Sometimes, the never-ending chase for “viral” gets the better of us – Pete Chapin weighs in on one of the reigning myths of social media marketing.
Perhaps, by now, you have heard Rebecca Black’s “Friday” song and seen the corresponding video on YouTube:
To sum up, this video became an overnight sensation with nearly 70 million views, Rebecca has performed the song on national talk shows, Steven Colbert will be performing the single for charity on television, and multiple parody videos have been created (my favorites include such the orchestral arrangement and the lip-reading version). As a recent article in The Onion points out, the time between something becoming popular online and over saturation has been getting shorter and shorter.
Now, since getting your ad to go viral is one of the Holy Grails of marketing, some might think that Rebecca’s video must be doing everything right to get so popular. You’d kill for that kind of visibility, right? We should all emulate aspects of what made the video so popular and then we’ll be online superstars as well, right?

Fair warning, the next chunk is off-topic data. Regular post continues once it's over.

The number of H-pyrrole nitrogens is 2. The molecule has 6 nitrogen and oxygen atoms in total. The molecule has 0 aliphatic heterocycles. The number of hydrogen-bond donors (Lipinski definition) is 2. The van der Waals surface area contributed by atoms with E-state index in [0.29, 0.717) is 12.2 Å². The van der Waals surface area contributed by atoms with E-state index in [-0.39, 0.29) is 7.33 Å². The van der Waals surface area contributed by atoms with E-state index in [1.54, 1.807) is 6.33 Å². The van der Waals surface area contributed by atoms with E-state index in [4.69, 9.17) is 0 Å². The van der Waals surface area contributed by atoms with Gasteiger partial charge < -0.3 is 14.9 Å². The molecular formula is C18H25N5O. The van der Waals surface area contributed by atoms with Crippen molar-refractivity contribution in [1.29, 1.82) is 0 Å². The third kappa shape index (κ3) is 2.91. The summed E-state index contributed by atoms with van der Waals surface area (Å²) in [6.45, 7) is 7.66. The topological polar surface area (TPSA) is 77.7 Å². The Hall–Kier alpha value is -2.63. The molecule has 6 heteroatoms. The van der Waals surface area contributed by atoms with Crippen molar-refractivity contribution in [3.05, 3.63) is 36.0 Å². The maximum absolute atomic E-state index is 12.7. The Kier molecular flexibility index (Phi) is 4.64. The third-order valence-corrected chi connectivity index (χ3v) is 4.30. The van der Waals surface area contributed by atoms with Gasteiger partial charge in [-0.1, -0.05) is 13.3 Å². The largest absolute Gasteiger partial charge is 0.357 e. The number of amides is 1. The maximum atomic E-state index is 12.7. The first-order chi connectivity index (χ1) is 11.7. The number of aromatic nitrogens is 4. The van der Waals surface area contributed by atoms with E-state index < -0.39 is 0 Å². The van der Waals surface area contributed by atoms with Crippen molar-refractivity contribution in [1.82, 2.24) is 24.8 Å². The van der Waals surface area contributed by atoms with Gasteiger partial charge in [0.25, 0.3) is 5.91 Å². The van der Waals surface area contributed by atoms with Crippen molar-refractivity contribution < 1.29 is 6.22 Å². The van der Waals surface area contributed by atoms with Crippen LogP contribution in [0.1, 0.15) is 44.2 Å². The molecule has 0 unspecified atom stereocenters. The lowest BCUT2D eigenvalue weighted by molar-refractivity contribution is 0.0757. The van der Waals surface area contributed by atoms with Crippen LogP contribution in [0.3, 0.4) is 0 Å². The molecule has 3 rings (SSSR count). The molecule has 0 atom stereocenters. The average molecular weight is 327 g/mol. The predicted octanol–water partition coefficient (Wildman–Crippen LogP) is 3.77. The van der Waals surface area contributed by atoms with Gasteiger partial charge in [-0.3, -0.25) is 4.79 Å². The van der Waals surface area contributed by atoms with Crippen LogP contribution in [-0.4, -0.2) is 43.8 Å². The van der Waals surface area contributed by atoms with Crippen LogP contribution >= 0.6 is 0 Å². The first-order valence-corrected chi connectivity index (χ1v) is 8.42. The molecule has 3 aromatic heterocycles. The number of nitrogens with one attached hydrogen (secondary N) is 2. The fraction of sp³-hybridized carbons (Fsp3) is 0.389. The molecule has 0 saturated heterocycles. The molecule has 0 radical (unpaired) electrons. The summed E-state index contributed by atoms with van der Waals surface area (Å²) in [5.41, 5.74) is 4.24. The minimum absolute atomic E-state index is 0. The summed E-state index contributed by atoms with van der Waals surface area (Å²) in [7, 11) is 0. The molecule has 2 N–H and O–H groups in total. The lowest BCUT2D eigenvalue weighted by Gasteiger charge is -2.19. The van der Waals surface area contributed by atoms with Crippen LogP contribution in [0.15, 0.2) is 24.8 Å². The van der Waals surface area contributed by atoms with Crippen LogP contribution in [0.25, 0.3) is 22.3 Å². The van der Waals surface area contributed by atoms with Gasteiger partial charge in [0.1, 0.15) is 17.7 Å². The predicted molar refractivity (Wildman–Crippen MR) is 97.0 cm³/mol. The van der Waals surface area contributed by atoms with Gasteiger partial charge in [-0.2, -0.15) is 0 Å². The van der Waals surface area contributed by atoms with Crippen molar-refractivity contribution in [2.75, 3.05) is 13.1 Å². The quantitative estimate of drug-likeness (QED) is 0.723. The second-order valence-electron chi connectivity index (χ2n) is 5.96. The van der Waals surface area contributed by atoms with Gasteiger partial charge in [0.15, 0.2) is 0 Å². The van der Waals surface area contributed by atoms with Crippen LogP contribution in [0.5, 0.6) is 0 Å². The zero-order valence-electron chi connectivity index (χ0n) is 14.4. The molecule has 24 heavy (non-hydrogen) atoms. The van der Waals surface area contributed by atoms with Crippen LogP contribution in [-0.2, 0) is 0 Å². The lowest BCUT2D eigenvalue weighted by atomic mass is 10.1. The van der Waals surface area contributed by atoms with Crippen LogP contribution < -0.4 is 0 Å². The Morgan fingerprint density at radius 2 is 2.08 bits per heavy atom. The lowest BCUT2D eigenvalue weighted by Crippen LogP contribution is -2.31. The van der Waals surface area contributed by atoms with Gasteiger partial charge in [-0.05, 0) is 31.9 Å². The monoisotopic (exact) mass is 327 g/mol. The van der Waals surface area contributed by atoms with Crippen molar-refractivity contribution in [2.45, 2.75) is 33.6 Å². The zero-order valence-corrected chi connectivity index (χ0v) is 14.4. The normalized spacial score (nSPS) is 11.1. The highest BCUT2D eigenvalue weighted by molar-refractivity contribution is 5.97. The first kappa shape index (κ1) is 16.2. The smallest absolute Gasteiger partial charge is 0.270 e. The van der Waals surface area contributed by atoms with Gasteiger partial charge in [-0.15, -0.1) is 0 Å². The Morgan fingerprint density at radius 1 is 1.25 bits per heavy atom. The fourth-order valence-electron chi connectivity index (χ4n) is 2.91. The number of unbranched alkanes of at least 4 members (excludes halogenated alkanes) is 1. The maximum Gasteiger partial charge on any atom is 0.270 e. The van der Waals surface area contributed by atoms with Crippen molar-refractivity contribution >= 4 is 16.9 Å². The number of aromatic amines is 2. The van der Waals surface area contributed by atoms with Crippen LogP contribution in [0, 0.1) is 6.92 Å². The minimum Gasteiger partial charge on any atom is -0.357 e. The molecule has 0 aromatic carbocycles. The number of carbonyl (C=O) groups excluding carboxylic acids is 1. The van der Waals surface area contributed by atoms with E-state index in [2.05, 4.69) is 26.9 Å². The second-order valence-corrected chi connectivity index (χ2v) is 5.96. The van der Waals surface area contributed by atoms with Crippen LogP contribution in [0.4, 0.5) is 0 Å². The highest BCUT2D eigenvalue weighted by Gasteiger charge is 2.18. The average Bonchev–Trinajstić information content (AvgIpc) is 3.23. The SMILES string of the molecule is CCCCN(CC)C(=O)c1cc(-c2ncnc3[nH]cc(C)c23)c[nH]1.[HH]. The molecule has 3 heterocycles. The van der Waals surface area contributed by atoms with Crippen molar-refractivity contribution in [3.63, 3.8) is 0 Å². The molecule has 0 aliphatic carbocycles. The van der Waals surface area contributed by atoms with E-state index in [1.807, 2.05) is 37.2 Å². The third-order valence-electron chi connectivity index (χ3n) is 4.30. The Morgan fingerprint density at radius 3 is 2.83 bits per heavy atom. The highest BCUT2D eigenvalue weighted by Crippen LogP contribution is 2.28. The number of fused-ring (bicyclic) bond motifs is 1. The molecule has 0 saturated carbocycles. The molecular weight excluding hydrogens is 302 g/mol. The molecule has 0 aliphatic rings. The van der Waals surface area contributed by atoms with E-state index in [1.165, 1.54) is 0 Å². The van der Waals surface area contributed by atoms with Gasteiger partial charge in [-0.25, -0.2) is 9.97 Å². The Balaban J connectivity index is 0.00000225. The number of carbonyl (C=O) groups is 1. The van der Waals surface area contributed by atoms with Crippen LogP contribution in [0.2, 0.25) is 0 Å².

If all you looked at was the sheer number of clicks, forwards, and mentions in the news, you might be right. But ask people what they think about the song, and you’ll hear some pretty forceful reactions. “Worst song I’ve ever heard” is one of the more polite reactions. Many people are viewing the video and sharing it with friends not because they think it’s great, but because they find it to be truly, astonishingly terrible.
From a brand perspective, that is not why you want people talking about you. Going viral is not necessarily a reflection that people are enjoying your product – in fact, it could be the exact opposite. For Rebecca Black and other YouTube hopefuls, maybe the ends justify the means – we’re certainly talking about her! But companies cannot afford to be a viral sensation for all the wrong reasons. Every day in my online communities, my clients test ideas with their consumers about messaging, packaging, new products and the like. Without this level of insight, the company’s next move might end up in the news just like Rebecca – but not for the reasons they were hoping.